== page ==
Wild dogs, song dogs, pad and sniff and shit. Humans trudge through ocotillo and creosote bush, prickly pear and mesquite. We climb to a field of outcropping and boulders: some of what geologists call the Tucson Mountain Chaos. Major volcanic eruptions beginning at about the time of the Triassic extinction (ca. 200 million years ago) scattered “chaos” over an expanse that had also once been inland sea and swamp and grassland, a setting that has pretty much seen it all. Boots today crunch over all that time and terrain, and hikers sweat into their socks and seek out thin lines of shade cast by saguaros.
A rock and tortoise are racing in the dry wash. Endlessly seeping water becoming turquoise. Horned lizards harvesting ants.
Startle a desert tortoise (Gopherus morofkai), and it will make “hisses, pops, and poink sounds” or “pops, whoops, huhs, echs, bips.” Those lucky few who have heard such music can’t seem to agree. Also an alarmed tortoise may empty its bladder to repulse a predator, ultimately a foolish move; that’s where it keeps its precious water supply for reabsorption into its body. This fear-response/bladder business questions how we trust evolution to make adaptations that improve a species; in fact, there is no ideal tortoise waiting at the end of an evolutionary trail. Nothing lasts. Nothing is finished.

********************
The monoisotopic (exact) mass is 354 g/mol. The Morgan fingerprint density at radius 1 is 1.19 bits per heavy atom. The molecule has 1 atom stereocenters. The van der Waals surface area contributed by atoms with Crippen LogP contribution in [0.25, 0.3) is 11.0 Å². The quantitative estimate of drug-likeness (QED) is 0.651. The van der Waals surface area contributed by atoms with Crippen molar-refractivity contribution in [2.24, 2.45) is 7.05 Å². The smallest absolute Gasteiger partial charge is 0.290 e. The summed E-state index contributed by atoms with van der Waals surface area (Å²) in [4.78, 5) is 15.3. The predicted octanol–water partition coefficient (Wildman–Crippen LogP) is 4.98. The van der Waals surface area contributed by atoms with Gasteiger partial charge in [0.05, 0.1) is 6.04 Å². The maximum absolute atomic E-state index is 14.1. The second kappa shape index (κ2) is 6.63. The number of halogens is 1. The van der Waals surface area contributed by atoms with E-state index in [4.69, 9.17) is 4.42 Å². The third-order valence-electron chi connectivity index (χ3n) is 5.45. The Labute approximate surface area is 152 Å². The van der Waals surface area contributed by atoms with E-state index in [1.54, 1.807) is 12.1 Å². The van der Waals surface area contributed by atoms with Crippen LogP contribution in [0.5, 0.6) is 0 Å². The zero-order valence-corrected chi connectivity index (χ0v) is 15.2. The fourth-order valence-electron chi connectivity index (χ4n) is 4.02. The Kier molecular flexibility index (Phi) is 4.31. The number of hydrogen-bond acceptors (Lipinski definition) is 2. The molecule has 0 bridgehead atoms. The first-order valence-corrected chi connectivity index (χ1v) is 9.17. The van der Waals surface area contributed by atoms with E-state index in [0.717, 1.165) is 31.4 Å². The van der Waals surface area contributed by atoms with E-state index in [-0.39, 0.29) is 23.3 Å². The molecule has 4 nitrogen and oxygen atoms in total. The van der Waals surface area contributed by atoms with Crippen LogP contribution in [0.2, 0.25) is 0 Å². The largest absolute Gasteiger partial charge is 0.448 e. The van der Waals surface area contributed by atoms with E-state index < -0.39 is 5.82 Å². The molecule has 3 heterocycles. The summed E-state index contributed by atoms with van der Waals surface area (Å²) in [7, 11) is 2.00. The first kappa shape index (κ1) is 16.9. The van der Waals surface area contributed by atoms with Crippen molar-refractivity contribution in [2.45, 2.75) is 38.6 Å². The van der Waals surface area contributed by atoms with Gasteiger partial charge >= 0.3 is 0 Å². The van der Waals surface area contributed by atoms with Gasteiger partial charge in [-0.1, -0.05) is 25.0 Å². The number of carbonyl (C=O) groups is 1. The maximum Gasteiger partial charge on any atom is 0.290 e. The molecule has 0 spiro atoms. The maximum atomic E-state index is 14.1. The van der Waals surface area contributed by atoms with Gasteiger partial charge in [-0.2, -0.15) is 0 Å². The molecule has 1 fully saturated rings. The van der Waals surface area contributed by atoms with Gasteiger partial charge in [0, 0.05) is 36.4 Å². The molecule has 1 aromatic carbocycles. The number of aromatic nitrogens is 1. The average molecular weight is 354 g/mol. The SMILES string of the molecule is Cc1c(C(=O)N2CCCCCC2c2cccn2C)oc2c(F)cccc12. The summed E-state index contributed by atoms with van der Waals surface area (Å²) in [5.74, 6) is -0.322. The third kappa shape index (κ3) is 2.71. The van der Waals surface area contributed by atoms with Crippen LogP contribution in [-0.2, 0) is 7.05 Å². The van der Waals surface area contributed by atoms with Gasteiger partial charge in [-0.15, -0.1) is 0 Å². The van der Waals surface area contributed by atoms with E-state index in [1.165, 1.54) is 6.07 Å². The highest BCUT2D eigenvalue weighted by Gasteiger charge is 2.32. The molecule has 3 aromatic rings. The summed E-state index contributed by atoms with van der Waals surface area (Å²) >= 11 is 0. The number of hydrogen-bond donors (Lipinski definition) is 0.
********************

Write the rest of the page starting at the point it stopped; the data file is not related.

The trail is out and back. We cross the dry wash twice. We cross the dry wash twice.
A regal horned lizard (Phyrnosoma solace) protects itself by cryptic behavior: sitting motionless and looking like the desert floor. If a coyote grabs a horned lizard, the lizard will squirt blood. From its eyes. Into the coyote’s mouth.
When it rains, desert tortoises dig depressions to catch and retain water. When it rains, horned lizards raise their backs to create an incline for water to flow down into their mouths. When it rains, the dry wash on the Wild Dog Trail fills brown and crackles and sizzles with clastic rock and desiccated sticks that have broken away from ocotillo and mesquite.
Horned lizards—twenty million years of eating ants and conserving water.
One understanding of deep time came out of northern California, the Sierra foothills. Out of Gary Snyder’s home and a rambling poet-conversation between Snyder and Lew Welch. The poem is quoted quite a lot, but it has earned the right. It’s one of Snyder’s “Little Songs to Gaia” from Axe Handles.